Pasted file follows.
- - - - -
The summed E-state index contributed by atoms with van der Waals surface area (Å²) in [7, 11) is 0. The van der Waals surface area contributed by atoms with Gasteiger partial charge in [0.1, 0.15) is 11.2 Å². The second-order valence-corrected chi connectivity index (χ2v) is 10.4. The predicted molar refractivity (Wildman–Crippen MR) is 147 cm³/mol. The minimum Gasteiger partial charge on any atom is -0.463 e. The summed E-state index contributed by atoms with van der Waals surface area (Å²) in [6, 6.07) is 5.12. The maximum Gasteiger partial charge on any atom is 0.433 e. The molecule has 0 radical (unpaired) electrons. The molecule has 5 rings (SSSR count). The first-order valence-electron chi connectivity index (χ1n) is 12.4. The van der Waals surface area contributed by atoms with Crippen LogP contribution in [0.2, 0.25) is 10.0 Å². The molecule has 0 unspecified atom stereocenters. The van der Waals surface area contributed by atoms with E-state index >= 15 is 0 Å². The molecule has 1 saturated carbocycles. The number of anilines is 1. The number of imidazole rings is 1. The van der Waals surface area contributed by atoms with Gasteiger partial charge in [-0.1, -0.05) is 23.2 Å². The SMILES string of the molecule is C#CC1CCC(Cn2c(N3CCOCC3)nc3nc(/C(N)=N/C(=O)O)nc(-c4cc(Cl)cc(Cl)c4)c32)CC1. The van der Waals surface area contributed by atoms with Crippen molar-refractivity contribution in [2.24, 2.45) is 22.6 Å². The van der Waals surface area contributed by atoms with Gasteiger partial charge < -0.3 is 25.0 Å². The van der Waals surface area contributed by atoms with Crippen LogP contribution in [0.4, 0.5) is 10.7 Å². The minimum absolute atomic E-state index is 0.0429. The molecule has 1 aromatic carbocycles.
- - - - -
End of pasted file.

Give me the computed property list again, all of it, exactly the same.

The summed E-state index contributed by atoms with van der Waals surface area (Å²) in [7, 11) is 0. The van der Waals surface area contributed by atoms with Gasteiger partial charge in [0.1, 0.15) is 11.2 Å². The second-order valence-corrected chi connectivity index (χ2v) is 10.4. The predicted molar refractivity (Wildman–Crippen MR) is 147 cm³/mol. The minimum Gasteiger partial charge on any atom is -0.463 e. The summed E-state index contributed by atoms with van der Waals surface area (Å²) in [6, 6.07) is 5.12. The maximum Gasteiger partial charge on any atom is 0.433 e. The molecule has 0 radical (unpaired) electrons. The molecule has 5 rings (SSSR count). The first-order valence-electron chi connectivity index (χ1n) is 12.4. The van der Waals surface area contributed by atoms with Crippen LogP contribution in [0.2, 0.25) is 10.0 Å². The molecule has 0 unspecified atom stereocenters. The van der Waals surface area contributed by atoms with E-state index >= 15 is 0 Å². The molecule has 1 saturated carbocycles. The number of anilines is 1. The number of imidazole rings is 1. The van der Waals surface area contributed by atoms with Gasteiger partial charge in [-0.1, -0.05) is 23.2 Å². The SMILES string of the molecule is C#CC1CCC(Cn2c(N3CCOCC3)nc3nc(/C(N)=N/C(=O)O)nc(-c4cc(Cl)cc(Cl)c4)c32)CC1. The van der Waals surface area contributed by atoms with Crippen molar-refractivity contribution in [2.24, 2.45) is 22.6 Å². The van der Waals surface area contributed by atoms with Gasteiger partial charge < -0.3 is 25.0 Å². The van der Waals surface area contributed by atoms with Crippen LogP contribution in [0.4, 0.5) is 10.7 Å². The minimum absolute atomic E-state index is 0.0429. The molecule has 1 aromatic carbocycles.